Â And as I talked about before when we were discussing blocking, walah,

Â you end up with two As and two Bs after four patients.

Â But notice that, that's specifically

Â within Center X within postmenopausal women.

Â So you actually have a separate list based on the stratification variables.

Â So, again, if you go to the right one column, we've

Â got the list for premenopausal women who enrolled at Center X,

Â and when a premenopausal woman arrives at Center X to be randomized,

Â she is going to receive an assignment from that second string of As and Bs.

Â So the first woman who fits that characteristic is

Â going to get assignment B, the second woman will get assignment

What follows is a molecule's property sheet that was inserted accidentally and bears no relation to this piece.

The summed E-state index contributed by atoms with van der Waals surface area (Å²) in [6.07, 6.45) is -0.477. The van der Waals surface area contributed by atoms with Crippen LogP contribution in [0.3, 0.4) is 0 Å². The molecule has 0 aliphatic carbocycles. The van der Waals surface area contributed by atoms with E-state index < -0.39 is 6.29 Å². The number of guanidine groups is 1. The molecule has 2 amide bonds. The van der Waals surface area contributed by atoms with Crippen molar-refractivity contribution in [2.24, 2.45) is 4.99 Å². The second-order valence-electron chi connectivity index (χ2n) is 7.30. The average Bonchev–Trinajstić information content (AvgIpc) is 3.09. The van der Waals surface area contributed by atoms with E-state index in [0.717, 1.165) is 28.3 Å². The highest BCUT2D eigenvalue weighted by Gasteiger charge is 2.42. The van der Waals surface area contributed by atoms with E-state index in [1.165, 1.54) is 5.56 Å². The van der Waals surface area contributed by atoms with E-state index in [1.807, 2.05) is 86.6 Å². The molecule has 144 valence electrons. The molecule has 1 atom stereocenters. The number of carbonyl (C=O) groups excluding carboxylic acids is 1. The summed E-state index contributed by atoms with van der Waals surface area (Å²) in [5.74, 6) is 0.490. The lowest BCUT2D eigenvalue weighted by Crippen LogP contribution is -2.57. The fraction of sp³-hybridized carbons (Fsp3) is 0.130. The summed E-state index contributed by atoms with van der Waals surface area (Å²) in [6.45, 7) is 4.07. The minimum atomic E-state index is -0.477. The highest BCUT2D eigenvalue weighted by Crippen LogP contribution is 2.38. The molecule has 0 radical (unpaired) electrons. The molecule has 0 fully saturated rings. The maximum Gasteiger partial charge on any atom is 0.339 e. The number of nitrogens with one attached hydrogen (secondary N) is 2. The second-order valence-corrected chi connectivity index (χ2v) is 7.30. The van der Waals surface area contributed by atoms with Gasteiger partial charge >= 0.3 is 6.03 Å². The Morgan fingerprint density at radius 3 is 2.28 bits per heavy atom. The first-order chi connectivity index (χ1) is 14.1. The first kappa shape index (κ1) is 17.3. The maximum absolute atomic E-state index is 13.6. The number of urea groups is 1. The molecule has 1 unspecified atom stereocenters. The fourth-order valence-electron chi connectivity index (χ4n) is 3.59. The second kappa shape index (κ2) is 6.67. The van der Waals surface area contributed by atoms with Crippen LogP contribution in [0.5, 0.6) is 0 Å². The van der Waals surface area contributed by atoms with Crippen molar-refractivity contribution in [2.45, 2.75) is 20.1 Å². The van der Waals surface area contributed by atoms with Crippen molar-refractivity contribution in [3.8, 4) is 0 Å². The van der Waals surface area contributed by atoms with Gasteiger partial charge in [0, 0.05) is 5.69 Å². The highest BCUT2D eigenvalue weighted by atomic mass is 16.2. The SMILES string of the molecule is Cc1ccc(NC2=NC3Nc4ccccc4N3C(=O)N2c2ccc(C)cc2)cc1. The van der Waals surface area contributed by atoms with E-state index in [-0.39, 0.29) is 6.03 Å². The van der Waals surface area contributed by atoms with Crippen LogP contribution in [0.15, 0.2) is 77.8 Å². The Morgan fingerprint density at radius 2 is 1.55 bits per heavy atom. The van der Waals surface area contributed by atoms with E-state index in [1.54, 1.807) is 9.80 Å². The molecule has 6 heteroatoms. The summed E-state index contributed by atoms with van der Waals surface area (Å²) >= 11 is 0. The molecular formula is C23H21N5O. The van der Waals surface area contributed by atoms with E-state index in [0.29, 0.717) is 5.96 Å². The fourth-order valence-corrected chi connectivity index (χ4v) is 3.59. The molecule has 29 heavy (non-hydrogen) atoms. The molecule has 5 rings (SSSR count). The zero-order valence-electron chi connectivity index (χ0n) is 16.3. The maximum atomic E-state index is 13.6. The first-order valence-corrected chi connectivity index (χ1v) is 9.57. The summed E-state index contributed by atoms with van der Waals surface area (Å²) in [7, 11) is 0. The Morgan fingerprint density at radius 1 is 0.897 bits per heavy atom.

Â B and the third and fourth women will get assignment

Â A, because that is the, the first block in that

Â particular treatment assignment list for

Â that combination of stratification variables.

Â So, I hope that's clear.

Â Now one point that may be a little hard to absorb at first, is that if you

Â stratify without blocking, there's really no point in stratifying.

Â Because, what you end up doing is segmenting your

Â population into small groups.

Â And then, imposing a Simple Randomization scheme within those segmented groups.

Â So, you could even be more at risk for imbalances

Â within those groups because you have smaller numbers of patients.

Â So it's important to recognize that stratification alone is

Â not a useful maneuver unless you're going to add blocking to ensure that there is

Â balance over time and over assignments within

Â each list that's defined by the stratification variables.

Â 24:51